Biden’s legislative priorities are similarly elusive. His campaign is adept at sounding radical without committing to anything controversial. This month he has promised to ‘rip the roots of systemic racism out of this country’ and ‘transform this country’. Exactly how, he doesn’t say. On his website, the ‘Joe’s Vision’ section features more than 40 ‘plans’ or ‘agendas’. These include ‘The Biden Plan for Climate Change’, ‘The Biden Plan to End Violence Against Women’ and ‘Joe Biden’s Agenda for the Catholic Community’. It’s all very repetitive: ‘Joe Biden will ensure everyone is treated with dignity — no matter their race, gender, sexual orientation, religion or disability,’ Team Joe declares on almost every page. (After 15 minutes reading this platitudinous dross, I searched in vain for ‘Joe’s Plan for the Bored Senseless’. Inclusivity has limits.)


The worry among conservatives and moderates is that President Biden would be a Trojan horse for the hard left. He’s so old that it seems unlikely he will be able to preside fully over one term, let alone two. Biden has already invited Congresswoman Alexandria Ocasio-Cortez, the 30-year-old starlet of American progressivism, to help formulate his policies. Would he let the young radicals take charge?

Probably not. A quick look at the front ranks of the Democratic party offers proof as to how tightly the gerontocracy grips its power: in the House of Representatives, the speaker is Nancy Pelosi, aged 80; the majority leader Steny Hoyer is 81 and the majority whip (and key Biden ally) Jim Clyburn is 80. Retail politics is their modus operandi. Revolution is not.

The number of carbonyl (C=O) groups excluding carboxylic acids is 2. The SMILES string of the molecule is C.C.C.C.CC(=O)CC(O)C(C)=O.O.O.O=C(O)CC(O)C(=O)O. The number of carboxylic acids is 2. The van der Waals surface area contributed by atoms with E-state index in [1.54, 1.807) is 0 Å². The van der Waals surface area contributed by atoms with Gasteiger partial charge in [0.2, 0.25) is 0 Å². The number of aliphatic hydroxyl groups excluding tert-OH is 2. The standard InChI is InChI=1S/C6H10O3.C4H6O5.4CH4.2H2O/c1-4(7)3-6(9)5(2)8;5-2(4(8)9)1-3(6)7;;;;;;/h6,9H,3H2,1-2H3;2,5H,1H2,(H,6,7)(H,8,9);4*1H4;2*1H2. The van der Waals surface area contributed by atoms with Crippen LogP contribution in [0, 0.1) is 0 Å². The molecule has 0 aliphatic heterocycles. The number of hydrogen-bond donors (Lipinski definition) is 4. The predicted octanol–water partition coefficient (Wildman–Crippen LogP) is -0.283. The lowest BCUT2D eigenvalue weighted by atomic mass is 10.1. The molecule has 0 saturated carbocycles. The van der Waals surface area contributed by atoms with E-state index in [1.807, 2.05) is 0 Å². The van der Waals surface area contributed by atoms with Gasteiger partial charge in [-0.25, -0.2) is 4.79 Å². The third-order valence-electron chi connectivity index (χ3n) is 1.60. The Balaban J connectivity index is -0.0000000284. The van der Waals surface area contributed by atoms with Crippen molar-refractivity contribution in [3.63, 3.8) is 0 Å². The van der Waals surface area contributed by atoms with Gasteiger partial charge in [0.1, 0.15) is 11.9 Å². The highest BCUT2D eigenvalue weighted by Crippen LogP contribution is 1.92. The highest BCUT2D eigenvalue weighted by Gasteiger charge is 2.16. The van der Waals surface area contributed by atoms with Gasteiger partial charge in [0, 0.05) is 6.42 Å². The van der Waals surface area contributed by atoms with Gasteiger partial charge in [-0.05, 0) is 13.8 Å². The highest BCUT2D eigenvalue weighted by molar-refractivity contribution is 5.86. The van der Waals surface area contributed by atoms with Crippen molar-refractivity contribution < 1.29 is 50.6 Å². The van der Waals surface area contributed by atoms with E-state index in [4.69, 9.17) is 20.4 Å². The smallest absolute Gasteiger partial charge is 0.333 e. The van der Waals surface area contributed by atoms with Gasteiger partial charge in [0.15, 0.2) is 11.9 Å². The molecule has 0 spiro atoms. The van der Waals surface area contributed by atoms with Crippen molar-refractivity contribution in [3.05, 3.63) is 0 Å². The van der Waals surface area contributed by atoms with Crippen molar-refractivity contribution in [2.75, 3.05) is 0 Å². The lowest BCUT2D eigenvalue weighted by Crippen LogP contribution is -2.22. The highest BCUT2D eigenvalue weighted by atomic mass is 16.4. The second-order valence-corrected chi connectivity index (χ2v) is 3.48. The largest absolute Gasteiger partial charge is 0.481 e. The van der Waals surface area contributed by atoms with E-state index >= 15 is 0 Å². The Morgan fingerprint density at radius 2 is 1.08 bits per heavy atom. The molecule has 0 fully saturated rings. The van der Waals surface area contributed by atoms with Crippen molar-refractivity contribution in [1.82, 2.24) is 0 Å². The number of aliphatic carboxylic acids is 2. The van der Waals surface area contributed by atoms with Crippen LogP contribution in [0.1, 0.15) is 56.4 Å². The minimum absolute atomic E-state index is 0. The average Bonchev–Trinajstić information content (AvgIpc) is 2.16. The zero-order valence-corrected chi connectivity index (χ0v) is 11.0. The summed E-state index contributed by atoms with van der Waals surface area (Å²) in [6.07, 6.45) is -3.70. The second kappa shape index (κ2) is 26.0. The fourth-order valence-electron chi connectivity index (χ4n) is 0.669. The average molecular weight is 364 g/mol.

In the coming days, Biden will announce his vice-presidential nominee, which, given his age, could prove a momentous decision. He may well be picking the next commander-in-chief. He has promised that he will choose a woman and the indications are that it will be a black woman — Kamala Harris, Val Demings, Karen Bass and Susan Rice are considered favourites. Biden may gamble on an outsider, as did his late friend John McCain, the Republican nominee in 2008, in choosing Sarah Palin, the mother-of-five governor of Alaska. Considering his big lead in the polls, it seems more likely that he will plump for a ‘do no harm’ running mate — somebody who ticks the identity boxes but doesn’t upset the wrinkled hierarchy.

What is certain is that Biden is willing to spend vast amounts of federal money. The Trump administration has already thrown $6 trillion at the Covid-19 crisis. Biden wants much more. ‘Whatever it takes,’ he says. He also proposes to increase government healthcare spending dramatically, and his answer to racism is more tax credits for black small-business owners plus a $100 billion fund for affordable housing for African–Americans.

Some observers are concerned about Biden’s head for figures. He recently claimed that America had ‘over 120 million dead from Covid’; in a debate earlier this year, he said 150 million Americans had been killed by gun crime. Never mind — it’s only Joe. He won’t be doing the sums.

Progressives are growing excited at the possibility that Biden might surprise everyone by becoming the next Franklin Delano Roosevelt. That is, he’ll put America back to work after the ravages of Covid in the way that FDR rebuilt the US economy after the Great Depression. Biden is indeed mooting a Green New Deal to save America and (as luck would have it) the planet at the same time. But Obama, who also came to power in a crisis, promised much the same 12 years ago and left America and the world disappointed.